Synthetic clothes also release microfibres when they are washed and as we buy an increasing volume of synthetic fibres, this issue intensifies. It has been estimated that around half a million tonnes of microfibres are released into waterways during the washing of plastic-based textiles each year. This is a preventable problem – filters built in to washing machines could trap the majority of these, to be disposed of safely – but this would take legislative change that governments don’t seem willing to make.
As the use of synthetic fibres such as polyester (which currently makes up 60% of fibres used in clothing) grows, not only will we perpetuate the demand for fossil fuels and other non-renewable resources, we will also contribute increasingly to a non-biodegradable environmental disaster in our oceans and waterways. As with many chemicals, microplastics such as these are persistent in the environment (they take a long time to break down), and accumulate up the food chain, leading to deaths of animals such as seabirds, whales and dolphins by starvation – they fill the stomach but provide no actual nutrients, leading to death or severe illness.
Buy less, buy better
The best thing to do to reduce your contribution to fashion waste is to buy as infrequently as possible and use what you already have. Buy second-hand and from sustainable brands, or swap clothes with friends. Only by reducing the demand for clothes can we reduce the amount created.
Look for accreditations such as OEKO-TEX and GOTS
There are some accreditations that offer third-party auditing of supply chains to ensure only non-harmful dyes and treatments are used. Two of the best known are OEKO-TEX and GOTS. These often also look as social criteria and set ethical standards too, so you know clothes with these are likely made with ethics and sustainability in mind.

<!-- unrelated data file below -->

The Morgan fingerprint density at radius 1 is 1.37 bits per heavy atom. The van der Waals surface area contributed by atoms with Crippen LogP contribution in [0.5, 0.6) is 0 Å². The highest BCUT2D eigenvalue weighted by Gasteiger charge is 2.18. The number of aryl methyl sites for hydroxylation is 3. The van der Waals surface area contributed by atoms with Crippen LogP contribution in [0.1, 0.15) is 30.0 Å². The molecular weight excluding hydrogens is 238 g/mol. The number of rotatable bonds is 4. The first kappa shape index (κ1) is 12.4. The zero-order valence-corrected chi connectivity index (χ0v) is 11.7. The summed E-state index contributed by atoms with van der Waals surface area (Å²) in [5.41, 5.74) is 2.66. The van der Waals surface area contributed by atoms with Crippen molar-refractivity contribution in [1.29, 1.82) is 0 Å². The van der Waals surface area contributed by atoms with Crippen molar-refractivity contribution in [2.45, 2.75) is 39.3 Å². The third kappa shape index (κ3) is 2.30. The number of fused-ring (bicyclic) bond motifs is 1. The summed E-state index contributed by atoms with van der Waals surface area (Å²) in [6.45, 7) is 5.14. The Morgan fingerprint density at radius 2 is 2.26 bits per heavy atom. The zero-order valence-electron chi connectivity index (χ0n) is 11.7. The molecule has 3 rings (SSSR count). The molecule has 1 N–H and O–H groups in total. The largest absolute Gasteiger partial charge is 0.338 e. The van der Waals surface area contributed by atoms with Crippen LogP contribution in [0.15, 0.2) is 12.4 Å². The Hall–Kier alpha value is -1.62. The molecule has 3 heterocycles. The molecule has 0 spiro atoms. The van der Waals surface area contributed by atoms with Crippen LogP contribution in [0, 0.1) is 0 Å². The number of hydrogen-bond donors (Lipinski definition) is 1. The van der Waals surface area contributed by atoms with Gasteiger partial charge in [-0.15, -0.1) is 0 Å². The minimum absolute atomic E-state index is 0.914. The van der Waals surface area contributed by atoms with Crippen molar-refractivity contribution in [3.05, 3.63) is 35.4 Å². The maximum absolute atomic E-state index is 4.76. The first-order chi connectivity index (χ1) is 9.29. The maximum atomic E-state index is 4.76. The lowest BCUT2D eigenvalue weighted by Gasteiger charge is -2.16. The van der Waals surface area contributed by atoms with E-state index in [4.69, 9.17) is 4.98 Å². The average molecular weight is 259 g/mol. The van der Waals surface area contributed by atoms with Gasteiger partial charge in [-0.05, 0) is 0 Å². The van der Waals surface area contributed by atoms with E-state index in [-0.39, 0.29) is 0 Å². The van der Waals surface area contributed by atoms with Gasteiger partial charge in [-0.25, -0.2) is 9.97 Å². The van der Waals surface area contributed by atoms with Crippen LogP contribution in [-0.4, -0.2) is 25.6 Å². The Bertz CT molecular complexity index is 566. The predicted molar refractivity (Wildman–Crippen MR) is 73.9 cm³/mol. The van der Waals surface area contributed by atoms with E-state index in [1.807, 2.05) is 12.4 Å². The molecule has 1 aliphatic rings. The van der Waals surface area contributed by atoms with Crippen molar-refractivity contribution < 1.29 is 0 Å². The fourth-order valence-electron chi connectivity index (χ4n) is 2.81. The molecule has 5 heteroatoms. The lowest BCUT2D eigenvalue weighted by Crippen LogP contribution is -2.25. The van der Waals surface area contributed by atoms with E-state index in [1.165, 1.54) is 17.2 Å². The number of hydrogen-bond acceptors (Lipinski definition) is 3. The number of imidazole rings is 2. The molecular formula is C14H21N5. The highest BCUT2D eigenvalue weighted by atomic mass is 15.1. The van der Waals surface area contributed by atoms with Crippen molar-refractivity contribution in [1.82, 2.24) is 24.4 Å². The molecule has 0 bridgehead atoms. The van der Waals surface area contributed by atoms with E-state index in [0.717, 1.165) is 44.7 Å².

Avoid synthetic clothing
Organic cotton and linen are not without their own issues, but these products avoid the use of excessive chemicals in their production and have the added benefit of not releasing microfibres when placed in the wash.
Use a Guppyfriend bag
If you have a lot of synthetic clothing, such as sportswear, that you wash regularly, invest in a filter for your washing machine. One of the most effective is Guppyfriend, a bag to place your laundry in that will collect microfibres released from your clothes to be safely disposed on in landfill, instead of being released into waterways.
Campaign and lobby brands
Many brands get away with having no transparency and poor working conditions. Campaigners and groups such as Fashion Revolution have forced brands to improve transparency and have led to changes in the clothing production process. Use your voice on social media and via letters and petitions to force brands to be open about who their workers are, how they’re treated and what working conditions are like. Avoid brands that are resistant.
There is a lot we can do individually, but without legislative changes (e.g. banning the use of certain chemicals, introducing filters on washing machines etc), there’s only so much that will happen. Many of us are privileged enough to spend more to shop with sustainable brands, but that isn’t the case for everyone. Voting for a government who will hold brands and businesses to account when it comes to their environmental footprint will have far more impact than individual action.